New Tool to Reveal the Formation of Stars, Galaxies

The formation of planetary systems, of stars in galaxies, and how the first galaxies assembled—these topics provide a trove of mysteries still to be solved. But researchers’ path ahead may be cleared by a new tool for seeing and detecting. Gordon J. Stacey, Astronomy, in collaboration with visiting scientist German Cortes-Medellin, will design and construct silicon-substrate-based (SSB) mirrors for high-performance Fabry-Perot interferometers (FPI), instruments that specialize in controlling and measuring wavelengths of light.

The mirrors will be made from thin silicon wafers that are rendered anti-reflection with a dielectric meta-material on one side and gold metalized patterns on the other. Stacey will then place two of the mirrors with the metalized surfaces facing one-another to form the FPI cavity, or the FPI etalon, where light comes in and measurements take place.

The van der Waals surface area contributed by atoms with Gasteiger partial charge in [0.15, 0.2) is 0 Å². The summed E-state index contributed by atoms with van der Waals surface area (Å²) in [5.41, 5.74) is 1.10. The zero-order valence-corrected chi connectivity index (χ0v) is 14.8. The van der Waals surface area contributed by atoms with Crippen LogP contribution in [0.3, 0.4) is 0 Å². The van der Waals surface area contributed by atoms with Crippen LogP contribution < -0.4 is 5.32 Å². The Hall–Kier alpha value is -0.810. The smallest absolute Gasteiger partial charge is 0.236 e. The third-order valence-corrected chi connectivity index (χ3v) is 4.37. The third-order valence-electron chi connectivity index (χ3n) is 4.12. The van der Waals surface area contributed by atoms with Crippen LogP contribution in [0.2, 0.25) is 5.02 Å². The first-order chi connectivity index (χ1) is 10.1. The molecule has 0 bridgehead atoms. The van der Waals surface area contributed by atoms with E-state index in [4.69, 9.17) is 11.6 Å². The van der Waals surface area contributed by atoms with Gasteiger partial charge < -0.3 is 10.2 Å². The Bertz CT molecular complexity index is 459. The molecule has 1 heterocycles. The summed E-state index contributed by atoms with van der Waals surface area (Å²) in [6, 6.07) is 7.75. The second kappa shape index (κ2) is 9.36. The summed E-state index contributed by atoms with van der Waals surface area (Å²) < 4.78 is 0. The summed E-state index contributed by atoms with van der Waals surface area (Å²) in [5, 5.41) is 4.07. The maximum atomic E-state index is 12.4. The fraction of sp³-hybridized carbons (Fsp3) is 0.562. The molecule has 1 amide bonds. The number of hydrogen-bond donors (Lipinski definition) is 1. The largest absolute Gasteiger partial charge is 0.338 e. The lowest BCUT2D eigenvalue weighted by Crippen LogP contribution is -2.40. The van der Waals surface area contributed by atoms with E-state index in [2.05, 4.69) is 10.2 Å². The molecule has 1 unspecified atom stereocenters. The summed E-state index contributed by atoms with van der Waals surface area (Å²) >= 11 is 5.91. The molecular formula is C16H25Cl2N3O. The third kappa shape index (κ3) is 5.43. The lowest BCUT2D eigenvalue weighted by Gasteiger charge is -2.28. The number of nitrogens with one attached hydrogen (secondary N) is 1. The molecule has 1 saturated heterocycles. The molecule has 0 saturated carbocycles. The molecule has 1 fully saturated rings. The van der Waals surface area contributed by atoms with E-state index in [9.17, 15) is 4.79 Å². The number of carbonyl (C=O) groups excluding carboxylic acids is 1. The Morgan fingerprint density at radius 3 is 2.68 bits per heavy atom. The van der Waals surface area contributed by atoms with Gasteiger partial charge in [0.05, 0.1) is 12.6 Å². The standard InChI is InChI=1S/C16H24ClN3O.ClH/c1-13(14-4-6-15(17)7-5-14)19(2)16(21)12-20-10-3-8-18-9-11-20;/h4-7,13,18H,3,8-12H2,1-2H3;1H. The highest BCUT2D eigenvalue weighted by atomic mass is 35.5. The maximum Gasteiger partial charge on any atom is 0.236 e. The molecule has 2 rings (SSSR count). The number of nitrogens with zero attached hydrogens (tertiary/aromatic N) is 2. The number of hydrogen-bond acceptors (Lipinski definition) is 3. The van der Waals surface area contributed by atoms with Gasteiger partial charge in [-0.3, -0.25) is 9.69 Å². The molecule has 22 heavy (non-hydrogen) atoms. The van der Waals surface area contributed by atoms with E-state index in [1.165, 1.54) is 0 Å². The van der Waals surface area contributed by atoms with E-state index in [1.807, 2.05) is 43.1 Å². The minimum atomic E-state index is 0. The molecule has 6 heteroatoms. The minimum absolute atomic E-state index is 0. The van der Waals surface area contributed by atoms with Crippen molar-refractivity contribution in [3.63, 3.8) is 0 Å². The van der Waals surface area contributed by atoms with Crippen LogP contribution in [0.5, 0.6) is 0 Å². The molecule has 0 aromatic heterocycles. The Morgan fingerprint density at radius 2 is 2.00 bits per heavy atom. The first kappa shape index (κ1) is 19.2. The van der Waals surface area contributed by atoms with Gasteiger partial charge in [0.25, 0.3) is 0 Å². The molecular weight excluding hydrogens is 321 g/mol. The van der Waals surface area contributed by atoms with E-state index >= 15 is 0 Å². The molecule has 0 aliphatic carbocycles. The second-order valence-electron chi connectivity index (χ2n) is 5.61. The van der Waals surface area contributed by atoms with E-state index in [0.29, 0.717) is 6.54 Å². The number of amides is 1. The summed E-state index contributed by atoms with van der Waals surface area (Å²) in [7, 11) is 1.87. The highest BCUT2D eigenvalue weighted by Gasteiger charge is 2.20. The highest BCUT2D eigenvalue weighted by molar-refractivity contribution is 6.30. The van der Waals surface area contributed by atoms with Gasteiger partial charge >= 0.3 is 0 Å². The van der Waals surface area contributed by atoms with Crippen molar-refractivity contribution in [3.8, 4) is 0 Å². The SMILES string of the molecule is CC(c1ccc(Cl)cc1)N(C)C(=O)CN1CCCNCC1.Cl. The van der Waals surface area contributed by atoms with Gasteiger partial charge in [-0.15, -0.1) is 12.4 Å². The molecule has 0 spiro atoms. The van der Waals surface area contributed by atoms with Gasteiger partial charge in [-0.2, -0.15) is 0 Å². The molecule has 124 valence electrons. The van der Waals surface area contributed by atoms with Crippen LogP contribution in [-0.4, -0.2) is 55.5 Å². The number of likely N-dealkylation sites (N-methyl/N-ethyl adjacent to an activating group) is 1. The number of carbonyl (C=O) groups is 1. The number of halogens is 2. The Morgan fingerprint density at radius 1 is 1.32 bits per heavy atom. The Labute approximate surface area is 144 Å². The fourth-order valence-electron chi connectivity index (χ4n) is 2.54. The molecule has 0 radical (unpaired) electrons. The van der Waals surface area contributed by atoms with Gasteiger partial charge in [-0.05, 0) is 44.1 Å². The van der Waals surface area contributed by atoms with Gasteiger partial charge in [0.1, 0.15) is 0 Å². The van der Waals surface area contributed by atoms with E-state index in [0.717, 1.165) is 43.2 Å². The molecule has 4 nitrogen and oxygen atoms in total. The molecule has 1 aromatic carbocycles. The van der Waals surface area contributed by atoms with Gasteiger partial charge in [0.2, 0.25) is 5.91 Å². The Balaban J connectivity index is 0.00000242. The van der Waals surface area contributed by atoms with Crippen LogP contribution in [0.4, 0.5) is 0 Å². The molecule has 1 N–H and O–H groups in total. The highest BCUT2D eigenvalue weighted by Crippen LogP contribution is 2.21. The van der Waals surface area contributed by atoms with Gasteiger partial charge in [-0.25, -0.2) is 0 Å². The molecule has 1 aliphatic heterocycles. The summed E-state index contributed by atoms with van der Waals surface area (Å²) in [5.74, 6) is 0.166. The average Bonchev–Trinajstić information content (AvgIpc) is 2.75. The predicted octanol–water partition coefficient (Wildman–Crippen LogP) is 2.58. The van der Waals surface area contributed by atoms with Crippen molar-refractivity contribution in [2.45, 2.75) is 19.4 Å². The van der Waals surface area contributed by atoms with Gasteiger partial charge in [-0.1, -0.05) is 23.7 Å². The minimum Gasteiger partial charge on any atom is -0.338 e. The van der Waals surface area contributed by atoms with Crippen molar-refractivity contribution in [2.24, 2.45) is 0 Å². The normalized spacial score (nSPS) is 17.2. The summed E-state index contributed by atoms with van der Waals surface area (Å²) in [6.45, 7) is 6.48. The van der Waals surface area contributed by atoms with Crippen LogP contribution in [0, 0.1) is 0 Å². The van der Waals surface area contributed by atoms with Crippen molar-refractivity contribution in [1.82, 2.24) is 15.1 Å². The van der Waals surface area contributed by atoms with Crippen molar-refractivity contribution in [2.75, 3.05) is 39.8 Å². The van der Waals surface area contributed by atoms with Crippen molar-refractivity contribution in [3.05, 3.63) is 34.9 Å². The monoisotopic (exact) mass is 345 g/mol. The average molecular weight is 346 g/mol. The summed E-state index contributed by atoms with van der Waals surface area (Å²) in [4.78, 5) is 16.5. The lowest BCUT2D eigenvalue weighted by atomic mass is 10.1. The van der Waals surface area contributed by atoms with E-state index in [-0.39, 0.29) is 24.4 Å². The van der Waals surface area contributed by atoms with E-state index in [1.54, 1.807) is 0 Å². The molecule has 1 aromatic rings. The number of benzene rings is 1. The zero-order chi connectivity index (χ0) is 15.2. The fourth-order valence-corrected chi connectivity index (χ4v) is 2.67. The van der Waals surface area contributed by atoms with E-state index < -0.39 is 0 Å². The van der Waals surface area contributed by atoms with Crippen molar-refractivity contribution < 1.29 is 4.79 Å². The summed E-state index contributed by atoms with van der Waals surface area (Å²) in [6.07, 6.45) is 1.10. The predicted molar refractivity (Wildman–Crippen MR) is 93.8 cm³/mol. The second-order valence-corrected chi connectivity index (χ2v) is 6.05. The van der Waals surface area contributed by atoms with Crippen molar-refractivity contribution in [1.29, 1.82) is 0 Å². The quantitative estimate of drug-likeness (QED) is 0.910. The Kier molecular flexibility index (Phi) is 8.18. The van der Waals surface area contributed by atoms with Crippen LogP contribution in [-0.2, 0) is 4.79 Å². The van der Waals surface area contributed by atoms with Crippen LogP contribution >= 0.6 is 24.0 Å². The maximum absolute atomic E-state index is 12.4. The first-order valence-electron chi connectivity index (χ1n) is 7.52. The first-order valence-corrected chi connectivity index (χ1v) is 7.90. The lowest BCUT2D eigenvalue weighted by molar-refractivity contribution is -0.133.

The new SSB mirrors and the improved FPI will impact a number of lines of investigation. With ground-based, airborne, and space-based telescopes, researchers will be able to detect key ingredients of habitable worlds, such as water vapor, water ice, and oxygen as they are assembled around a newly formed star. The FPI will make possible direct images of star formation in nearby galaxies and reveal the properties of newly formed stars themselves. It will also advance imaging of the “cosmic web” at the time the first stars and galaxies formed.  

Cornell Researchers

Funding Received

$1.1 Million spanning 3 years

Sponsored by

Other Research Sponsored by National Aeronautics and Space Administration